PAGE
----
Ahead of the release of his new EP in collaboration with the Artlist Original label, we catch up with Duce Williams, the Folk, Trap, Hip Hop, Soul and Gospel producer who refuses to be pigeon-holed.
For Duce Williams, making music is more of a reflex than a life choice. It’s been that way ever since he picked up a pair of drumsticks when he was 4 at his local church in Miami. Today he’s one of Artlist’s top performing artists, probably because he doesn’t adhere to rules or genres - he’s just as happy producing eerie cinematic soundscapes as he is grimy bass lines. But Folk music is his true love. In his opinion, it’s the most expressive genre and a way for him to explore and make sense of his own feelings.
The stuff that settles in New York or California, they tested in Miami. There’s a lot of Latin and Caribbean culture, and they bring their music with them.
Duce chats from his home studio on a sunny day in Miami. He’s wearing a black t-shirt with Peggy Gou, Carl Cox and Honey Dijon written in bold white lettering. He’s ridiculously likable. Warm, friendly, engaged, with a rasping chuckle as infectious as the Delta variant. He tells me he was born and bred in Miami and that behind the glitz, glamor, rollerblades and bikinis lies a breeding ground for art and creativity.
Blending his smooth beat-driven Electronic music with Latin & Hip Hop elements,
Gum-Pop is packed with summery jams perfect for any party.
“It's one of the best places to grow up and live,” Duce says. “You live where people come to vacate. The stuff that settles in New York or California, they tested in Miami. There’s a lot of Latin and Caribbean culture, and they bring their music with them.” Duce explains that his family’s from the Bahamas, so he was going to church before he was born. His first steps were soundtracked by euphoric church choir productions, although the word choir doesn’t quite do it justice. They had bassists, drummers, guitarists, sound designers and pianists. The church wrote its own tracks and released its own albums. It was more of a gospel orchestra than a choir.
For many young artists, church is more than a springboard - it’s a world-class musical education.
“You know, people don't realize that a lot of musicians come from the gospel world,” Duce says. "They started in their local church - like Justin Bieber, Jay-Z. They're church guys.” Duce was 4 when he first snuck into church to bang on their drum kit, and after a couple of months, the choir let him play with them live. “You’d think [the church] would be very soft and nurturing, but it’s actually very hardcore,” Duce says. "It's like, you learn to play good or you don't get to participate. It's like sink or swim.” He learned bass from Emmy award-winning bass player Shaka Pace and mastering from Latin Grammy-award-winning audio engineer Mike Fuller. It’s funny, he says, because his parents aren’t particularly musical, and no one was pushing him, but he took to music like a duck takes to water, and just as naturally. For many young artists, church is more than a springboard - it’s a world-class musical education.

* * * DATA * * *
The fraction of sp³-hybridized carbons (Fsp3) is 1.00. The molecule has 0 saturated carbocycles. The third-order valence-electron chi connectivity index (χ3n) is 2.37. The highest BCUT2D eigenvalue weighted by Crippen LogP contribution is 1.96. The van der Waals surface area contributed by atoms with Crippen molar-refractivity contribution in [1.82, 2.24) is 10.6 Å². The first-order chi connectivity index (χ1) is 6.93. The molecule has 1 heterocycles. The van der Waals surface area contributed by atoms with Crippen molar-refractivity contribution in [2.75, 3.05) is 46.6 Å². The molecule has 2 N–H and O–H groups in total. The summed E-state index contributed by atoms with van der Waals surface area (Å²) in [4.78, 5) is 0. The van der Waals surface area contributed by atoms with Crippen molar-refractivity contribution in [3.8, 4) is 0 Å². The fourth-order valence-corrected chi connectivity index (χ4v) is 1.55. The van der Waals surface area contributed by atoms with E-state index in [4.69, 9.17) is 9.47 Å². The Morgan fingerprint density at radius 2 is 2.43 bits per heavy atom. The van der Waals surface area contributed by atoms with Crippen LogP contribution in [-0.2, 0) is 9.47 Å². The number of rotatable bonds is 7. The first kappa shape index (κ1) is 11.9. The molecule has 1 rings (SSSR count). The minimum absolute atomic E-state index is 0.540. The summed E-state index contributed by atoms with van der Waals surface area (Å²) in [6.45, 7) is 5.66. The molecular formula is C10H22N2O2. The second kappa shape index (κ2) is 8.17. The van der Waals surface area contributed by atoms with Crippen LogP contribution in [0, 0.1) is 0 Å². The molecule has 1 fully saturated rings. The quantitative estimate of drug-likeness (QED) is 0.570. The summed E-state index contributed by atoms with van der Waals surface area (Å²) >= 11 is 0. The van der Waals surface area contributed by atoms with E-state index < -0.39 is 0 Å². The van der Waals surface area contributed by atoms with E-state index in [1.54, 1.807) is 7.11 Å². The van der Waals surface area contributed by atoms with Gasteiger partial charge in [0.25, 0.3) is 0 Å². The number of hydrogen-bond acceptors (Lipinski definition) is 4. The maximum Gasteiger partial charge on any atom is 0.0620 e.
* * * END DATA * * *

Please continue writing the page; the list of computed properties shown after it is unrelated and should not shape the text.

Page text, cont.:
Duce says the turning point came in middle school when he downloaded the programming software Fruity Loops. “I didn't have a studio, I just had a computer. And Fruity Loops had different squares, different beats, and I just started producing.” He stops himself, chuckling. “I shouldn’t call it producing - I started messing around with Fruity Loops.”
When Duce was 22, he and his wife flew to New South Wales, Australia, to study Worship Music. “I went to this humongous church, this gigantic, ginormous church named Hillsong. They have a college inside of the church and that’s where I studied.” Again, this isn’t some church choir - Hillsong is a global, multi-award-winning music academy. They have 3.75m subscribers on YouTube. They write, produce and release groundbreaking music accompanied by high-budget music videos with professional backup dancers and creative art direction. And it’s not just gospel - they release Trap, Hip Hop, Pop, Rock. It’s a top-tier musical enterprise, and Jesus just so happens to be a big part of their messaging.